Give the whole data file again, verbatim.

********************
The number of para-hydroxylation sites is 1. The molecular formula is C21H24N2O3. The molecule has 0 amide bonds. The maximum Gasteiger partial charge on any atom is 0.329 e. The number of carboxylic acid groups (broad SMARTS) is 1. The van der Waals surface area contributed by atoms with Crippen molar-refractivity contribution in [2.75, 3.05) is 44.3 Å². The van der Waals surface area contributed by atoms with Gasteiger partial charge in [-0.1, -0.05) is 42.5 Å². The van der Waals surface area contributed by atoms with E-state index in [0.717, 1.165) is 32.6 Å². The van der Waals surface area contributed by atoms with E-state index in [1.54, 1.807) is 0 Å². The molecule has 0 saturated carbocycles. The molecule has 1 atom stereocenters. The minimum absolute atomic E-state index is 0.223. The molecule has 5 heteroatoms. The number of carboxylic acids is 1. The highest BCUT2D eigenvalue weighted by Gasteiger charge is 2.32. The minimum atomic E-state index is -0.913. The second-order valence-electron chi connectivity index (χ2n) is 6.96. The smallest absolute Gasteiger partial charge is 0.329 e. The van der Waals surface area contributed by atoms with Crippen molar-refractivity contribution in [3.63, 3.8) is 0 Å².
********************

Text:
The number of para-hydroxylation sites is 1. The molecular formula is C21H24N2O3. The molecule has 0 amide bonds. The maximum Gasteiger partial charge on any atom is 0.329 e. The number of carboxylic acid groups (broad SMARTS) is 1. The van der Waals surface area contributed by atoms with Crippen molar-refractivity contribution in [2.75, 3.05) is 44.3 Å². The van der Waals surface area contributed by atoms with Gasteiger partial charge in [-0.1, -0.05) is 42.5 Å². The van der Waals surface area contributed by atoms with E-state index in [0.717, 1.165) is 32.6 Å². The van der Waals surface area contributed by atoms with E-state index in [1.54, 1.807) is 0 Å². The molecule has 0 saturated carbocycles. The molecule has 1 atom stereocenters. The minimum absolute atomic E-state index is 0.223. The molecule has 5 heteroatoms. The number of carboxylic acids is 1. The highest BCUT2D eigenvalue weighted by Gasteiger charge is 2.32. The minimum atomic E-state index is -0.913. The second-order valence-electron chi connectivity index (χ2n) is 6.96. The smallest absolute Gasteiger partial charge is 0.329 e. The van der Waals surface area contributed by atoms with Crippen molar-refractivity contribution in [3.63, 3.8) is 0 Å².